We argue that the US Financial Stability Oversight Council would likely make little difference were we to experience a rerun of the factors that caused the last crisis. It has no macroprudential levers under its direct control, and not all of its members have mandates to protect financial stability. ... And given the role played by loosely regulated nonbank financial institutions prior to the last crisis—and the continuing evolution of the financial system—a successful macroprudential intervention would likely require political backing to be nimble in widening the perimeter of regulation to capture such institutions. More generally, such a regulator would have to be fairly aggressive in using its powers. Given the novelty of these powers, there is no clear evidence on whether such forceful interventions would be realistic were risks to escalate again. ...As one example of the powers that US regulators do not have:
After the crisis, the Dodd–Frank Act did ban certain types of mortgages, such as interest-only mortgages or those with negative amortization. But it left the question of minimum down-payment restrictions to a group of six regulators involved in housing, which ultimately opted against introducing such a requirement. While risks in the housing market have significantly declined since the crisis, average loan-to-value ratios on mortgages are not lower than they were in the early 2000s. Furthermore, no US regulator has the ability to impose loan-to-income requirements, even if the Financial Stability Oversight Council wished to recommend this action. ... Moreover, the Fed lacks authority over many parts of the financial system and has no tools that can be used to tackle household debt vulnerabilities. A June 2015 “war game” exercise conducted by four Reserve Bank presidents concluded that the Fed had insufficient macroprudential powers to address a build-up in risks that resembled the earlier financial crisis. Also, Fed officials have cast doubt on whether its mandate permits it to use monetary policy to act against a build-up in financial stability risks.Thus, Aikman, Bridges, Kashyap, and Siegert are pointing out that financial regulators are unprepared for a literal rerun of the financial crisis that already occurred. The regulators also remain unprepared for financial crises that arise form other sources or in other forms.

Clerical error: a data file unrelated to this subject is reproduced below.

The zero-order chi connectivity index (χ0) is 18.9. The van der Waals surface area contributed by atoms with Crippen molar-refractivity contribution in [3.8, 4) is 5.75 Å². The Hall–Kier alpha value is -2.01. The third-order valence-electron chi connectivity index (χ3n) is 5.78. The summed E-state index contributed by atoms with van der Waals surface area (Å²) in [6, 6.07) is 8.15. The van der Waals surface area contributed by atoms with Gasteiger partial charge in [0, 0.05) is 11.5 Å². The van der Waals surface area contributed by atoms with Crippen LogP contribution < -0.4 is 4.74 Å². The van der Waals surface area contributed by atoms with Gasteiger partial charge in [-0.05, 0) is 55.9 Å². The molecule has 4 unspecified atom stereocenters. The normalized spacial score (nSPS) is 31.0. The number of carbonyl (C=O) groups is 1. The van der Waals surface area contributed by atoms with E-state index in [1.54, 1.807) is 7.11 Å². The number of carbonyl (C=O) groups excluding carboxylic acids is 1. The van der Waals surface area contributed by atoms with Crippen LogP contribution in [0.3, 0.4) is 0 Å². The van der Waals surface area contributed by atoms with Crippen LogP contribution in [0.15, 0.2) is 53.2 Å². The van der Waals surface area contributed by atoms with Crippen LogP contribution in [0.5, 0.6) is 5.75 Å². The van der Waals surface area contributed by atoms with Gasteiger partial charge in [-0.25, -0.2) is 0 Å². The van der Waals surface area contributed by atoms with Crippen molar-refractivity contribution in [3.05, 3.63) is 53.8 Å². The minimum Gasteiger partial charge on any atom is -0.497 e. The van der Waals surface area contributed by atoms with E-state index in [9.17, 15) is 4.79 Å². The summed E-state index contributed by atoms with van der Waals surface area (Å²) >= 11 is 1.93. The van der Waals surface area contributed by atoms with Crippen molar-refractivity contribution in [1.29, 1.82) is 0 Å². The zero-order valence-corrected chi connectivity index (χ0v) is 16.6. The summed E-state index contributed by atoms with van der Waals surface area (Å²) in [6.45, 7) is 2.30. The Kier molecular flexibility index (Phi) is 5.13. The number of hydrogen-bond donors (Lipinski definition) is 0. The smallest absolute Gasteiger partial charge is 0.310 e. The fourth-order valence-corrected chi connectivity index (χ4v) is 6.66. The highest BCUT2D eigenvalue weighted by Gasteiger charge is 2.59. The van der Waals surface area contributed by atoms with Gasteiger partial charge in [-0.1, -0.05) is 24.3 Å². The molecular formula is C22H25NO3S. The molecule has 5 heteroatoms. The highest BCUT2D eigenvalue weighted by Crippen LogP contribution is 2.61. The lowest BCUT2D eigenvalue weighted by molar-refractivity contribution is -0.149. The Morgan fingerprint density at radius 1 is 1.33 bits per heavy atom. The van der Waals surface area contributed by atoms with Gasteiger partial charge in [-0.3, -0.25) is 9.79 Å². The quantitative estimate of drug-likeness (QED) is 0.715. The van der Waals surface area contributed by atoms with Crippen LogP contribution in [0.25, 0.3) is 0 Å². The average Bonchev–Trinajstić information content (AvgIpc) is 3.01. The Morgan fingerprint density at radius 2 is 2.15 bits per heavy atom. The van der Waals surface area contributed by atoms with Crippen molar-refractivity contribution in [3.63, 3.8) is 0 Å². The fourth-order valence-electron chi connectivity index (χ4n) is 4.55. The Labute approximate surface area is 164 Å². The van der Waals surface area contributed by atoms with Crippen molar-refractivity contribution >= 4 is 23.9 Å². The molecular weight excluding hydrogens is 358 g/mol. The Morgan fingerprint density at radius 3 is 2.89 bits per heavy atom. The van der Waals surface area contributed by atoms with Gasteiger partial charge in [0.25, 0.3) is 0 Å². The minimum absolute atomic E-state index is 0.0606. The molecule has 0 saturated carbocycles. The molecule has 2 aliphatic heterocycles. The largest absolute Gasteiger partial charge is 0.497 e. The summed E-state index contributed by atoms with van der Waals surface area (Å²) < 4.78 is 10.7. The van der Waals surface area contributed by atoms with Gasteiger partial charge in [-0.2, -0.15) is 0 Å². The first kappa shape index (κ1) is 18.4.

Within the perimeter of prudentially regulated banking organizations, post-crisis financial regulation has made considerable strides, though liquidity regulation needs more work and capital requirements for the biggest banks should probably be somewhat higher. ... While there is at least a chance for maintaining the progress toward more resiliency for the largest banks, it is considerably harder to conjure up a benign outcome with respect to financial activity that occurs outside the perimeter of banking organizations. Recycled or new forms of shadow banking will almost surely increase over time, whether from existing nonbank financial firms or from new fintech (financial technology) entrants. Some of these will present risks to financial stability.For an example of one set of shadow banking issues, Amit Seru argues that 'Regulation of the Mortgage Market Must Consider Shadow Banks" in a Policy Brief written for the Stanford Instituted for Economic Policy Research (December 2018). As he notes: " Mortgage lending in this country is highly segmented and traditional banks represent only an increasingly small part of the story. For many decades, banks have competed with independent mortgage companies that don’t take deposits and typically don’t have brick-and-mortar branches, a group that can be called `shadow banks.'” This figure shows that the share of mortgage lending that doesn't come from banks is over half and rising.